TULSA, Okla. (AP) - Twenty years ago, Bob Brooks and others began a two-year search for mass burial sites connected to Tulsa’s 1921 race massacre that for most of its history has been known as the Tulsa Race Riot.
They didn’t find anything, but they did locate a spot on the south side of Oaklawn Cemetery that Brooks thinks would be a good place to start if the investigation is reopened. Tulsa Mayor G.T. Bynum recently indicated an interest in reopening the search.
“We very clearly have an anomaly of 15 feet square there,” the now-retired state archaeologist told the Tulsa World . “It’s something. We’re not certain what it is.”
The area in question is spread over several plots in Section 19, which is said to have been a potter’s field in the late 1910s and early 1920s.
In late 1999 and early 2000, the Tulsa Race Riot Commission, the city of Tulsa and Brooks discussed excavating a 3-foot-by-6-foot section of the area, but the work was never done.
Legal and ethical concerns arose when it was learned records for the city-owned cemetery showed several burials not connected to the riot had occurred in that part of Section 19, including one right in the middle of the anomaly. And, it was learned the city may have dug up part of the cemetery for a storm sewer line in the distant past.
There were also political considerations. The commission’s authorization was about to expire, and continuing its work required the approval of a skeptical Legislature. There were also disagreements within the commission about how high a priority should be given to what amounted to searching for a needle in a haystack - without knowing where the haystack was or if the needle existed.
Thirty-seven deaths from the violence of May 31-June 1, 1921, have been confirmed, but almost everyone who’s studied the massacre believes the true number is higher. How much higher is unknown. Reports of uncounted deaths and hidden mass burials began circulating before the smoke cleared from the rubble of the destroyed black district.
None of the early accounts, though, gave a specific location.
A June 3, 1921, Tulsa World story said 13 black riot victims were buried at Oaklawn “separately and in plain caskets” - a description that suggests they might not have been. Brooks, though, said those graves were located and don’t appear to be a mass burial site.
In 1997, the Race Riot Commission began gathering oral histories and decided the three most likely places were Newblock Park, Oaklawn Cemetery and Rolling Oaks Cemetery, which in 1921 (and for decades after) was known as Booker T. Washington Cemetery.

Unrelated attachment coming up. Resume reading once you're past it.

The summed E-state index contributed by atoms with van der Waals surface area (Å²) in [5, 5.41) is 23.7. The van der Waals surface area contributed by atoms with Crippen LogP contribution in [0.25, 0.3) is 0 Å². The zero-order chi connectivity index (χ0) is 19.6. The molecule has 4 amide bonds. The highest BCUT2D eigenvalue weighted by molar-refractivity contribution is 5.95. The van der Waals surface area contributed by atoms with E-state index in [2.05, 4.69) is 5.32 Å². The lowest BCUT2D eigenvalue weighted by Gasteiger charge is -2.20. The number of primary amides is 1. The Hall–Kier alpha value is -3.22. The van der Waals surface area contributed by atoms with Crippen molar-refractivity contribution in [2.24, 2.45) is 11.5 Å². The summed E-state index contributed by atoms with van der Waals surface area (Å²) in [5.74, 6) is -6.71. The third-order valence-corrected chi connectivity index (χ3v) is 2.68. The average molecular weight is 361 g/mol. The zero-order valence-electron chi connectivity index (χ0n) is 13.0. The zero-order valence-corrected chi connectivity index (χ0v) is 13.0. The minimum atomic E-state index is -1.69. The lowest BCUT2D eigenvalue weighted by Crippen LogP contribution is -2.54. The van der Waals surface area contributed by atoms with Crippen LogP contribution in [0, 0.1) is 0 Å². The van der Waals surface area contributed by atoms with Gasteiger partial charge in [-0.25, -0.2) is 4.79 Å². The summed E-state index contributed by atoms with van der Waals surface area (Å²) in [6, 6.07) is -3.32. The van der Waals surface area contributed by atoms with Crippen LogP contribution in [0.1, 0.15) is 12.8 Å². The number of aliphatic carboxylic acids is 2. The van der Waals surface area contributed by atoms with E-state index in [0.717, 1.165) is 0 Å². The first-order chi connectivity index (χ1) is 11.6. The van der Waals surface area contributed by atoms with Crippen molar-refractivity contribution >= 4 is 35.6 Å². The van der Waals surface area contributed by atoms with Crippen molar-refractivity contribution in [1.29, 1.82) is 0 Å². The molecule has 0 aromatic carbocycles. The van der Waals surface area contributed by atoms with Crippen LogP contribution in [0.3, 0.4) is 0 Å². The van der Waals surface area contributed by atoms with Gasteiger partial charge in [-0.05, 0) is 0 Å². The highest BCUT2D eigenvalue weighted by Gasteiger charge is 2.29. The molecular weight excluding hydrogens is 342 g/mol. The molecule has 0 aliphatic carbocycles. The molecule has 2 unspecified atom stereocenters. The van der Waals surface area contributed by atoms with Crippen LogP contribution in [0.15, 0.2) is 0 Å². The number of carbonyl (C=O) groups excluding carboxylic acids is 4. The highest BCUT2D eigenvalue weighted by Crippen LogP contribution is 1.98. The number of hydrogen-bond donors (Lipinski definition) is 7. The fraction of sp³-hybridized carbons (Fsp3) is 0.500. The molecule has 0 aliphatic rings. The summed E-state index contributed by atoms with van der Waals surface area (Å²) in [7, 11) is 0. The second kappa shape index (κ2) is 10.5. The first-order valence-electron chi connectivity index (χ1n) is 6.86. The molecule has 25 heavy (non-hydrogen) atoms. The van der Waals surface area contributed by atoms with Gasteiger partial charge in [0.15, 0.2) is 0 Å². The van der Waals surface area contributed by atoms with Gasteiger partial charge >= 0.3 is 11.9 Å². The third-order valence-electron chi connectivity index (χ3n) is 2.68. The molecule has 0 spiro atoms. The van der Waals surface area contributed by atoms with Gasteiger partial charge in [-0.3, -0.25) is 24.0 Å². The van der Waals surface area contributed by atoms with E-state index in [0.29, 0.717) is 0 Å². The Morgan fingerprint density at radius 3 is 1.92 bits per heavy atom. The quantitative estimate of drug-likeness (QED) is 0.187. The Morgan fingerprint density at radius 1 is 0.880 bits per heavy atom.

In the summer of 1998, Brooks and a team of scientists used remote sensing technology to identify potential sites at those three locations.
At Newblock Park, which in 1921 had been the site of a waterworks and city dump, a large anomaly turned out to be an old basement. One at Booker T. Washington Cemetery was eventually identified as a layer of clay.
In the spring of 1999, Brooks and OU geophysicist Alan Witten went back to Oaklawn after a man named Clyde Eddy said he remembered seeing bodies buried there as a child. Using different equipment than the year before, they found two anomalies. One was ruled out because of its high iron content. The other was the spot in Section 19.
The instruments could not tell what, if anything, was under the sod in this particular area, only that readings indicated a large hole had been dug and filled in at some point.
“We have records showing individual graves there,” Brooks said. “The science is not showing that.”
Brooks said the instrument readings from 1999 were lost when Witten died several years ago. In any event, new technology would almost certainly be brought to bear if the area is examined, and Brooks says that technology is “much more powerful and much more sensitive. The software that’s used is much more sophisticated.”
He said he’s completely removed from the current discussions about whether to reopen the search, but seems to think a return to Section 19 would be worthwhile.
“It would be nice to resolve it one way or the other,” he said.
Information from: Tulsa World, http://www.tulsaworld.com
Copyright © 2022 The Washington Times, LLC.